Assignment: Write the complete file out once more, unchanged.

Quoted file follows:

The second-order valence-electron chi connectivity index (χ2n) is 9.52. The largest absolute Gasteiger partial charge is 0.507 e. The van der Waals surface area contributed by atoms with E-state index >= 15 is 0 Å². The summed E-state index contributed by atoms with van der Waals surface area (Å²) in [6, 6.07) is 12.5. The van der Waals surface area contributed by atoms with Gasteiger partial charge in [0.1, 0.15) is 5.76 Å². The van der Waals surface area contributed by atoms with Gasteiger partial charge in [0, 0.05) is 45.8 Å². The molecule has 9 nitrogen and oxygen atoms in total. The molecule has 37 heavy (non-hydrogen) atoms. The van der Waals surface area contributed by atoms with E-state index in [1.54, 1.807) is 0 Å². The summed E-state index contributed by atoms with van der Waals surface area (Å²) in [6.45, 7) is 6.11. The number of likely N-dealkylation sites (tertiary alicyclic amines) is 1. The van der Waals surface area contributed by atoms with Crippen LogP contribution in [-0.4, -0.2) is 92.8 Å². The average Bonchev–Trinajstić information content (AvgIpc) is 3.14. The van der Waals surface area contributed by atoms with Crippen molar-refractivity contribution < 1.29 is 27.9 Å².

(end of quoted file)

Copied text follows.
The second-order valence-electron chi connectivity index (χ2n) is 9.52. The largest absolute Gasteiger partial charge is 0.507 e. The van der Waals surface area contributed by atoms with E-state index >= 15 is 0 Å². The summed E-state index contributed by atoms with van der Waals surface area (Å²) in [6, 6.07) is 12.5. The van der Waals surface area contributed by atoms with Gasteiger partial charge in [0.1, 0.15) is 5.76 Å². The van der Waals surface area contributed by atoms with Gasteiger partial charge in [0, 0.05) is 45.8 Å². The molecule has 9 nitrogen and oxygen atoms in total. The molecule has 37 heavy (non-hydrogen) atoms. The van der Waals surface area contributed by atoms with E-state index in [1.54, 1.807) is 0 Å². The summed E-state index contributed by atoms with van der Waals surface area (Å²) in [6.45, 7) is 6.11. The number of likely N-dealkylation sites (tertiary alicyclic amines) is 1. The van der Waals surface area contributed by atoms with Crippen LogP contribution in [-0.4, -0.2) is 92.8 Å². The average Bonchev–Trinajstić information content (AvgIpc) is 3.14. The van der Waals surface area contributed by atoms with Crippen molar-refractivity contribution < 1.29 is 27.9 Å².